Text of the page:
2 Lenses for Cinque Terre, Italy?

Luds34

EOS R
May 15, 2014
918
0
Cory said:
I think, too, it's gonna be the 10-18, 24 STM and 40 STM.
I know I'm late to the party but I just wanted to give you a thumbs up on your choice of a 2 lens, very light kit. When I want to go light (packing just 2 lenses) I go the same route. One ultra wide, and then a ~35mm (FF equiv) fast prime. With cities and scenery I never miss a telephoto lens.

Have a great trip and share some pics! :)
 

Luds34

EOS R
May 15, 2014
918
0
Cory said:
Since I'm still at the top - Would you think that a 24mm STM and Canon 85 1.8 would cover most? The 24 for most everything and the 85 for people?
Thanks.
On crop 85mm becomes pretty long and compressed. You are really going to lose context and surrounding shooting with the lens. You'll also get massive bokeh. People will have a hard time telling where you are.

I just got back from a vacation to Asia where I packed 12mm, 18mm, and 35mm primes on crop. The 35mm was by far the least used lens. You're in these gorgeous, unique places, shooting people shots with a little context is key.

I think the 24mm STM is a great choice. However I think you'll miss having something wider, I know I would. The 10-18mm STM I still think is a great choice and a lens you're going to want in your bag.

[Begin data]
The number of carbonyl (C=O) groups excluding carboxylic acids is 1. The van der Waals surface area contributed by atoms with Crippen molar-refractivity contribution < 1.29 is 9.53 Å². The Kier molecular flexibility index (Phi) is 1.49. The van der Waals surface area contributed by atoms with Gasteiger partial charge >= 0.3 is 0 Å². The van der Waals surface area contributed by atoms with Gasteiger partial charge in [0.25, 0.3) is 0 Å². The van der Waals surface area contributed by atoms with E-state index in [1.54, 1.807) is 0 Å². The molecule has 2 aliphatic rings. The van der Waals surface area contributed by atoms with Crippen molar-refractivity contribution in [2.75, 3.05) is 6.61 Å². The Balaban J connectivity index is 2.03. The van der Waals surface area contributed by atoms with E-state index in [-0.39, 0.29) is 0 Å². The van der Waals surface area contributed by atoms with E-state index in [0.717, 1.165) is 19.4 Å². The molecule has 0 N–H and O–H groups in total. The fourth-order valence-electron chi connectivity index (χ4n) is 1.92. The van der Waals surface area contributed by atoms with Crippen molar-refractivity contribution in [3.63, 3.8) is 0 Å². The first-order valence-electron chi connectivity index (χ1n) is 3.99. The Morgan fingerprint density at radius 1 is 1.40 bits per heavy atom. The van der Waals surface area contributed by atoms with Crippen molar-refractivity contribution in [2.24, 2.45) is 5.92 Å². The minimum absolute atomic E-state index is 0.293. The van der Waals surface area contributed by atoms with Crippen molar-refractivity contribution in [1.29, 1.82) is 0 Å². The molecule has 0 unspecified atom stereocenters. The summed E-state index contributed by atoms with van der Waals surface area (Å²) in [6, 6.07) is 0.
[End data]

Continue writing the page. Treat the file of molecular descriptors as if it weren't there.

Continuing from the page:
But in the end it is to each their own and everyone has a little different shooting style. Ultimately you know best what you want to accomplish. Either way I applaud your route of going with a lighter, smaller travel kit. I personally feel too often we can burden ourselves down with too much gear when we travel.
 

ahsanford

Particular Member
Aug 16, 2012
8,617
1,642
Luds34 said:
On crop 85mm becomes pretty long and compressed. You are really going to lose context and surrounding shooting with the lens. You'll also get massive bokeh. People will have a hard time telling where you are.

I just got back from a vacation to Asia where I packed 12mm, 18mm, and 35mm primes on crop. The 35mm was by far the least used lens. You're in these gorgeous, unique places, shooting people shots with a little context is key.
I agree 100% with you -- I predominantly shoot between 16-50mm (FF) when I travel.

But there is a contingent of travel folks who pack a 70-200/70-300 'provide a little context' for something far away.

So bringing portrait glass on vaca to shoot faces at portrait apertures/distances will indeed remove the context/locale from shot. But using that same lens to fill the frame with a far off church steeple, mountain peak, landmark, etc. is 100% in-context, locally identifiable and useful.

Despite this, I still don't pack that longer glass when I travel to keep size and weight down.

- A
 

LDS

EOS 5D Mark IV
Sep 14, 2012
1,696
233
ahsanford said:
But there is a contingent of travel folks who pack a 70-200/70-300
From a good vantage point, a tele can provide interesting images and still retain the context - but mostly on the longer end.